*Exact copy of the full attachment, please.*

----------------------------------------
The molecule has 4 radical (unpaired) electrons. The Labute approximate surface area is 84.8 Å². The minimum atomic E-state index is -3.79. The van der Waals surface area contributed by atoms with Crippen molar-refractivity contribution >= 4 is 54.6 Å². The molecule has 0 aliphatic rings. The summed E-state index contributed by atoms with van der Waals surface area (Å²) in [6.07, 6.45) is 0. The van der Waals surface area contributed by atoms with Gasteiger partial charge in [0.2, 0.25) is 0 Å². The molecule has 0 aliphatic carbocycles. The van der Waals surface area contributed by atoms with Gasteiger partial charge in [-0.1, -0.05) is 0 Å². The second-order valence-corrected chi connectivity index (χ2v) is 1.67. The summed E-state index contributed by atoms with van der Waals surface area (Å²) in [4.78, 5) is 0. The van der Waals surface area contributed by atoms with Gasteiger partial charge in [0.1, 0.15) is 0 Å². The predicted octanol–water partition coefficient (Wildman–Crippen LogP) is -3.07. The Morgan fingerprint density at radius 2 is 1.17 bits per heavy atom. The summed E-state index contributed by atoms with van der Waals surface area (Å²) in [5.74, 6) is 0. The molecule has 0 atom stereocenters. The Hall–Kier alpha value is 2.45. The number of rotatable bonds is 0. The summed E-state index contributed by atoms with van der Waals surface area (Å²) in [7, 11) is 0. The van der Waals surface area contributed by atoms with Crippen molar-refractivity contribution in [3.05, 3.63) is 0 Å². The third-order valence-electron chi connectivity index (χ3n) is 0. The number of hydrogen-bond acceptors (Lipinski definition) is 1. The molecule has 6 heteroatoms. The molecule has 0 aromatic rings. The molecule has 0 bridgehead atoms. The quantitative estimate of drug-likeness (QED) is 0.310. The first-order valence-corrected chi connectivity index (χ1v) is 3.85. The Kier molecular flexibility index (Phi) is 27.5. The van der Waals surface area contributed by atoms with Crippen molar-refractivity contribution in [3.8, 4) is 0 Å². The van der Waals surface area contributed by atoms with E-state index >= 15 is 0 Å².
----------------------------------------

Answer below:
The molecule has 4 radical (unpaired) electrons. The Labute approximate surface area is 84.8 Å². The minimum atomic E-state index is -3.79. The van der Waals surface area contributed by atoms with Crippen molar-refractivity contribution >= 4 is 54.6 Å². The molecule has 0 aliphatic rings. The summed E-state index contributed by atoms with van der Waals surface area (Å²) in [6.07, 6.45) is 0. The van der Waals surface area contributed by atoms with Gasteiger partial charge in [0.2, 0.25) is 0 Å². The molecule has 0 aliphatic carbocycles. The van der Waals surface area contributed by atoms with Gasteiger partial charge in [-0.1, -0.05) is 0 Å². The second-order valence-corrected chi connectivity index (χ2v) is 1.67. The summed E-state index contributed by atoms with van der Waals surface area (Å²) in [4.78, 5) is 0. The van der Waals surface area contributed by atoms with Gasteiger partial charge in [0.1, 0.15) is 0 Å². The predicted octanol–water partition coefficient (Wildman–Crippen LogP) is -3.07. The Morgan fingerprint density at radius 2 is 1.17 bits per heavy atom. The summed E-state index contributed by atoms with van der Waals surface area (Å²) in [5.74, 6) is 0. The molecule has 0 atom stereocenters. The Hall–Kier alpha value is 2.45. The number of rotatable bonds is 0. The summed E-state index contributed by atoms with van der Waals surface area (Å²) in [7, 11) is 0. The van der Waals surface area contributed by atoms with Crippen molar-refractivity contribution in [3.05, 3.63) is 0 Å². The third-order valence-electron chi connectivity index (χ3n) is 0. The number of hydrogen-bond acceptors (Lipinski definition) is 1. The molecule has 6 heteroatoms. The molecule has 0 aromatic rings. The molecule has 0 bridgehead atoms. The quantitative estimate of drug-likeness (QED) is 0.310. The first-order valence-corrected chi connectivity index (χ1v) is 3.85. The Kier molecular flexibility index (Phi) is 27.5. The van der Waals surface area contributed by atoms with Crippen molar-refractivity contribution in [3.8, 4) is 0 Å². The van der Waals surface area contributed by atoms with E-state index >= 15 is 0 Å².